• (2) Average wholesale cost of the drug as filed with the Federal Food and Drug Administration and, for each drug, a five‑year history of average wholesale price expressed as a percentage and the month each increase took effect;
  • (3) Total research and development costs paid by the manufacturer in the production of the drug;
  • (4) Total administrative costs, marketing and advertising costs for the promotion of the drug, and costs associated with direct‑to‑consumer coupons and amount redeemed;
  • (5) Total profit as represented in total dollars and a percentage of total company profit derived from the sale of the drug;
  • (6) Total amount of financial assistance the manufacturer has provided through patient prescription assistance programs if such programs are available.

North Carolina’s bill makes no reference to a dollar cap that the state would impose on pharmaceutical products sold in the state.


On April 21, Pennsylvania House Bill 1042, or the “Pharmaceutical Cost Transparency Act” (text available here) was introduced by Bipartisan Reps Anthony DeLuca (D) and Tina Pickett (R).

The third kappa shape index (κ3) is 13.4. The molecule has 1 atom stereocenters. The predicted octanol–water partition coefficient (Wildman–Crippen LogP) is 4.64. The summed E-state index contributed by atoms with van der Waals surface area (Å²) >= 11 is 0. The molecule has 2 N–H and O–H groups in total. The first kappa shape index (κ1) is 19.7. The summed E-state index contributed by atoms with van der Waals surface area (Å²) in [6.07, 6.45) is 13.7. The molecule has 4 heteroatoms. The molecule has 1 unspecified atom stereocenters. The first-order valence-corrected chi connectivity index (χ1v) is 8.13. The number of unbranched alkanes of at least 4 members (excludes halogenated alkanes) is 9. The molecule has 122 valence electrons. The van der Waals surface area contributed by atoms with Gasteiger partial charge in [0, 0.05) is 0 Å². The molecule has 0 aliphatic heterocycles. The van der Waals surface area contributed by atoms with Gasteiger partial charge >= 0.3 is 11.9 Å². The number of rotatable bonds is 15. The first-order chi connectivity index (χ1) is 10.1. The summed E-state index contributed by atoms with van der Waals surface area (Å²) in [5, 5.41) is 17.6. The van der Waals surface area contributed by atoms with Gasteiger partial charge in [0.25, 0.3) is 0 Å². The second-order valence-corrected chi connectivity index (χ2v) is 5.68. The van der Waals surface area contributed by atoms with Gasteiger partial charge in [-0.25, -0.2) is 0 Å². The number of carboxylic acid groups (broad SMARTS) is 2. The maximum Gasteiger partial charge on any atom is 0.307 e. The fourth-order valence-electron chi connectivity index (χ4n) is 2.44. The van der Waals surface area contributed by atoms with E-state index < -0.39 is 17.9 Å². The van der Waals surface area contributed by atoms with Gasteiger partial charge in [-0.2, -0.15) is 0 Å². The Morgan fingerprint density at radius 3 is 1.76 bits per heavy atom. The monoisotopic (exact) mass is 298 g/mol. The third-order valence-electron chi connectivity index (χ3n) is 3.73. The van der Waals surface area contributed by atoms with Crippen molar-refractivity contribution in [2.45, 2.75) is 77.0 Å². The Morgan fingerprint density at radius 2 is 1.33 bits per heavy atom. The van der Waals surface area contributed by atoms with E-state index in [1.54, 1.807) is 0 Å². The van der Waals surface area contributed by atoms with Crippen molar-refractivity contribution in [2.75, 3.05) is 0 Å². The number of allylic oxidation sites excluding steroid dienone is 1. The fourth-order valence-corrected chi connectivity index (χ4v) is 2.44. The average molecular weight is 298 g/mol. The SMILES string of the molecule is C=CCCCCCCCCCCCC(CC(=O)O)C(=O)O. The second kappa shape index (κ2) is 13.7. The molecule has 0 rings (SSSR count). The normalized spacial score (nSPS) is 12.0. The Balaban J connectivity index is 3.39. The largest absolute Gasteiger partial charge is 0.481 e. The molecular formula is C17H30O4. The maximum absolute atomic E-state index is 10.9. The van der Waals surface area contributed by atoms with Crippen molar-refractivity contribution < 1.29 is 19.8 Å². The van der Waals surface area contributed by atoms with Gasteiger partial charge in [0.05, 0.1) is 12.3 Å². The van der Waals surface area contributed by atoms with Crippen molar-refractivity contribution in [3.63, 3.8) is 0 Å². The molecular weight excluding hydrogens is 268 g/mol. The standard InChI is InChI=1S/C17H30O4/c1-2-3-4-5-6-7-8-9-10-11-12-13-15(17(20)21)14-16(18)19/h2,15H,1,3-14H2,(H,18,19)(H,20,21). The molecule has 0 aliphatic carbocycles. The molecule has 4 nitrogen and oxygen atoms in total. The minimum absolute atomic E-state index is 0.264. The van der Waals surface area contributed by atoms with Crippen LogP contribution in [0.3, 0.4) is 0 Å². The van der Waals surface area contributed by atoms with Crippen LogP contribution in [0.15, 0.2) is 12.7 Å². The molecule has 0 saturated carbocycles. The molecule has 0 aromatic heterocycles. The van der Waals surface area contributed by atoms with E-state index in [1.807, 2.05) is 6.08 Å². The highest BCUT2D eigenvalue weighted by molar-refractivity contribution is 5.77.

View the reps' announcement here

For prescription drug with an average wholesale price of $5,000 or more annually or per course of treatment, a health insurance policy or government program providing benefits for prescriptions shall not be required to provide the benefits if the manufacturer of the prescription drug has not filed a cost transparency report (emphasis added).

On or before March 1 of each year, manufacturers would have to file with the Insurance Department the following information:

The costs for the production of the drug, including the following information (which must be audited and certified by an independent third party auditor prior to filing):

  • (1) The research and development costs paid by the manufacturer, and separately, the research and development costs paid by any predecessor in the development of the drug.
  • (2) The costs of clinical trials and other regulatory costs paid by the manufacturer, and separately, the costs of clinical trials and other regulatory costs paid by any predecessor in the development of the drug.
  • (3) The costs for materials, manufacturing and administration attributable to the drug.
  • (4) The costs paid by any entity other than the manufacturer or predecessor for research and development, including, but not limited to, any amount from Federal, State or other governmental programs or any form of subsidies, grants or other support.